For the first two years of the COVID-19 pandemic, people were busy coping, under significant stress and running life fueled by adrenalin. It will take time to slow down and get your nervous system back into normal range. It is like slowing a speeding train. Putting margins back allows you to slow your spiritual train down, especially while relying on divine intervention for help.
Prioritize rest and recovery.
The concept of creation is not just the one-time divine creation, but rather the continuous, creative work within you by the spirit. If you are tired all the time, you are prone to illness, more prone to accidents, and less innovative and creative. There is also some value in that God rested in the Bible. Rest and recovery are more than a recommendation. They are necessary for the body and mind to function, and the spirit to succeed.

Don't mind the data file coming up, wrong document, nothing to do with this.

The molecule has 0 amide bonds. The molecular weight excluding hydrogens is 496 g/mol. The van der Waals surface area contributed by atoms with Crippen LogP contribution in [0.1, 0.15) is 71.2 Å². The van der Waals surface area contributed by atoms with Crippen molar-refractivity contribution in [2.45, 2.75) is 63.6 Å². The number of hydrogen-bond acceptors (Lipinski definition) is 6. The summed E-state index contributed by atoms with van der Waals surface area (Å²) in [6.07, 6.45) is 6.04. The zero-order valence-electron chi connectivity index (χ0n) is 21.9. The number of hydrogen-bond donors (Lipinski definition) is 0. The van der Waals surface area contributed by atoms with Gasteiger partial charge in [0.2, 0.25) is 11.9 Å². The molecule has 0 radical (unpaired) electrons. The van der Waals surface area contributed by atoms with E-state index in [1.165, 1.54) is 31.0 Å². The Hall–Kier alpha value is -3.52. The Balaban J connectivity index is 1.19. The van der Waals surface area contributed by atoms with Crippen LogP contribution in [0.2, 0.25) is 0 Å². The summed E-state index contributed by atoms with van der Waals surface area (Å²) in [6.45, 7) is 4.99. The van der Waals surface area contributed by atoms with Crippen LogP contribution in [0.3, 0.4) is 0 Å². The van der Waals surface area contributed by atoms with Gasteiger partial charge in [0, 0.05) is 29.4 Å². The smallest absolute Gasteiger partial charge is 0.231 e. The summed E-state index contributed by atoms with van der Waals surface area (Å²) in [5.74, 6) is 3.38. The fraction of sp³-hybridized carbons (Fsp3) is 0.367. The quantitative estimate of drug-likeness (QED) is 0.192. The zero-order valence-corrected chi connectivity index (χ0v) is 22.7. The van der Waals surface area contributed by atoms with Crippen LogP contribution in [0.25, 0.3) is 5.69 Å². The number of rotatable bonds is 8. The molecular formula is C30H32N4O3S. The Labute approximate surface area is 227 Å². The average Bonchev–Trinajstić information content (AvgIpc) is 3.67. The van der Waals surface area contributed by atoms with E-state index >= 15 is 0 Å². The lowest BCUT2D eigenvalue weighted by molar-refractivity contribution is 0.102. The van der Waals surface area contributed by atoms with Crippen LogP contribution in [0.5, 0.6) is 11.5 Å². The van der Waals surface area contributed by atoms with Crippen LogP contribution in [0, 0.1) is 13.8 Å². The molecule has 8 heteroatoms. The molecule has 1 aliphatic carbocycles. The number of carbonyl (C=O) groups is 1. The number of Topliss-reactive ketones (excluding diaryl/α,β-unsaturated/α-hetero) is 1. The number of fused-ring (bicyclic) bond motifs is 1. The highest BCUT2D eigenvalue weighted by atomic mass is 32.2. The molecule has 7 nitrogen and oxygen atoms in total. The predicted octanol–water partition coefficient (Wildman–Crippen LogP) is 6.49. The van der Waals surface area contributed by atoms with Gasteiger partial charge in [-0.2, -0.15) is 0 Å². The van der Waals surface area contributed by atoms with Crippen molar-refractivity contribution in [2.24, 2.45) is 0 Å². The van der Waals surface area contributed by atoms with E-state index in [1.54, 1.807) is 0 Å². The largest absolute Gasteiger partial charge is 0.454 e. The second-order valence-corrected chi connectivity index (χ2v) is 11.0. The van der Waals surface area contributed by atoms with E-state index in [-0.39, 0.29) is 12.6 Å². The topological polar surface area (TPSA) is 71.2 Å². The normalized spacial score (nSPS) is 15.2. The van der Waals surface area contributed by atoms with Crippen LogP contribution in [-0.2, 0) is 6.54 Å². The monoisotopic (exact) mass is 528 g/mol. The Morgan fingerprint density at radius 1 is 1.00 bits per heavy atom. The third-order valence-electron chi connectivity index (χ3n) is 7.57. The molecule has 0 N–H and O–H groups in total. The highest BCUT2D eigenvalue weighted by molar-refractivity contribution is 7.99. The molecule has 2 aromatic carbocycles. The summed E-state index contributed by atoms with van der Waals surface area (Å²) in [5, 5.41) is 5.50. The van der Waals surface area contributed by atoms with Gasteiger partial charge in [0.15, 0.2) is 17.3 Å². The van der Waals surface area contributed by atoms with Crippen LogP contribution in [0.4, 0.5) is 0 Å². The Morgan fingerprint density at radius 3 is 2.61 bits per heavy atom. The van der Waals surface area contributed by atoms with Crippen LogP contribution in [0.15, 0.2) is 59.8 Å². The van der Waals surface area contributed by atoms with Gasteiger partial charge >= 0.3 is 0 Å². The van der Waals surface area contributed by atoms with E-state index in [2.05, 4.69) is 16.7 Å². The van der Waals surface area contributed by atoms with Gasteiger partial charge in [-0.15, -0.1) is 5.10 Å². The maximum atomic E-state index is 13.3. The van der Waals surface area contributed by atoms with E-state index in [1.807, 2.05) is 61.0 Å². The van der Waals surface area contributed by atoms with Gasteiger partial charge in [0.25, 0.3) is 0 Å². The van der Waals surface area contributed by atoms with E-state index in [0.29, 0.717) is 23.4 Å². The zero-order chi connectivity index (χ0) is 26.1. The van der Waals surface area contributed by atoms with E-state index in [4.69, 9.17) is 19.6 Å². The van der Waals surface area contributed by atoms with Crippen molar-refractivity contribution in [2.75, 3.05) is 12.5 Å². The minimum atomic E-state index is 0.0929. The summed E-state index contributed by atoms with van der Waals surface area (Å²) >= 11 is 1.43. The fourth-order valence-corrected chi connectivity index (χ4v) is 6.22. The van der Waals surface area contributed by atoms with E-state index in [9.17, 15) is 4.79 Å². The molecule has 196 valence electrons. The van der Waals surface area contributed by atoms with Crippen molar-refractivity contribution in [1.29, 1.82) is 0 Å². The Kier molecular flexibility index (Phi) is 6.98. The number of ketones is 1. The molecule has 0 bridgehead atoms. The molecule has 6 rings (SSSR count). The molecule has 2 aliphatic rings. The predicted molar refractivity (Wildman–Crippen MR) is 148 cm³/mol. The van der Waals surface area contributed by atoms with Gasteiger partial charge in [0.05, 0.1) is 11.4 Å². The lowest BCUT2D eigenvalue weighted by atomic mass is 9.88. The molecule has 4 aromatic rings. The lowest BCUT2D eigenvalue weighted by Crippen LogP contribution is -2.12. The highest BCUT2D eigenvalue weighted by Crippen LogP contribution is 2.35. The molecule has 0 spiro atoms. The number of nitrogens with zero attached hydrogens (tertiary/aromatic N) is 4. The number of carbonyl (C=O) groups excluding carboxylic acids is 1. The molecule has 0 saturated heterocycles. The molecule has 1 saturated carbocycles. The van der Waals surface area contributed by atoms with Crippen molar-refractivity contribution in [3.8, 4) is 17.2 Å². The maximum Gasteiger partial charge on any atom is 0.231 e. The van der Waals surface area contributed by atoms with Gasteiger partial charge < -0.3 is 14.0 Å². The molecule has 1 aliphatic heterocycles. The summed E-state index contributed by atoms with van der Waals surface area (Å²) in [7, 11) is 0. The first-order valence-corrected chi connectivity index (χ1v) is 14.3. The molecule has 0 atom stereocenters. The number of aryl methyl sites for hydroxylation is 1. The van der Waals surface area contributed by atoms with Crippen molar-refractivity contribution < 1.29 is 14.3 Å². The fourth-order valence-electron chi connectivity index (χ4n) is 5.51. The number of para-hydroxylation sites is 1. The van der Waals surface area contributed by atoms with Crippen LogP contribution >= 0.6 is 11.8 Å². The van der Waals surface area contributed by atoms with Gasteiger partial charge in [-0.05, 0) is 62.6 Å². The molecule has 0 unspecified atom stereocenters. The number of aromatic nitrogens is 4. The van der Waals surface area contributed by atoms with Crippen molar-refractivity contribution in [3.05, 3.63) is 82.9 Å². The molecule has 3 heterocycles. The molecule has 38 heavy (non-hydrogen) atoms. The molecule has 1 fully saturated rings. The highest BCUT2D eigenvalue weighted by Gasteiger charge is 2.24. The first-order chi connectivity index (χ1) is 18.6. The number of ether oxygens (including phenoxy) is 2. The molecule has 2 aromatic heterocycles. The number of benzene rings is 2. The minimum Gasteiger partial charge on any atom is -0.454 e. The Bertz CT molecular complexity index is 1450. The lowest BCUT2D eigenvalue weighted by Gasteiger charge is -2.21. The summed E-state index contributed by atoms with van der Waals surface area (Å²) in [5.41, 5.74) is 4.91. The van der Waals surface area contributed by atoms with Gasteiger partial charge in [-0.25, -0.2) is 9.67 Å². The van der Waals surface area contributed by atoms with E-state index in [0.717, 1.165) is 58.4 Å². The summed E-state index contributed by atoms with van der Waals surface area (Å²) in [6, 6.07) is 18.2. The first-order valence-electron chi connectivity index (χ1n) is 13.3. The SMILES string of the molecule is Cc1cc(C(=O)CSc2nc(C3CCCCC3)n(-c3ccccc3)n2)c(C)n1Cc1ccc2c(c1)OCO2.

Pandemic stress has affected many people, while also creating the ability to develop spiritual discipline to increase resiliency. As a tree's root system often digs deeper to maintain structure and stability during a storm, a pandemic storm also can help with stress relief through resilience growth of spirit.
The omnipotent spiritual entity is gracious in giving such grace to all of us, but we need to ask for it. I am reminded of a pastoral mentor who would say, "God gives free will, and God helps those who help themselves." What is the level of your investment in your own healing of your pandemic stress?
While thoughts of God or the divine vary, the goal of the spiritual relationship and accompanying religious concepts are similar across many faiths. May you reach out to God in your own way and draw strength for overcoming obstacles, whether these stressful obstacles be identified as pandemic stress or something different.
These resources can help improve your spiritual health by maintaining healthy habits, like exercising and eating healthy:
- 4 As of stress relief
- 5 tips for walking your way to better health
- 5 tips to manage stress
- Eating healthy on a budget
- Using physical exercise as a spiritual practice
Chaplain William Creech is a clinically trained, board-certified chaplain in Mankato, Minnesota.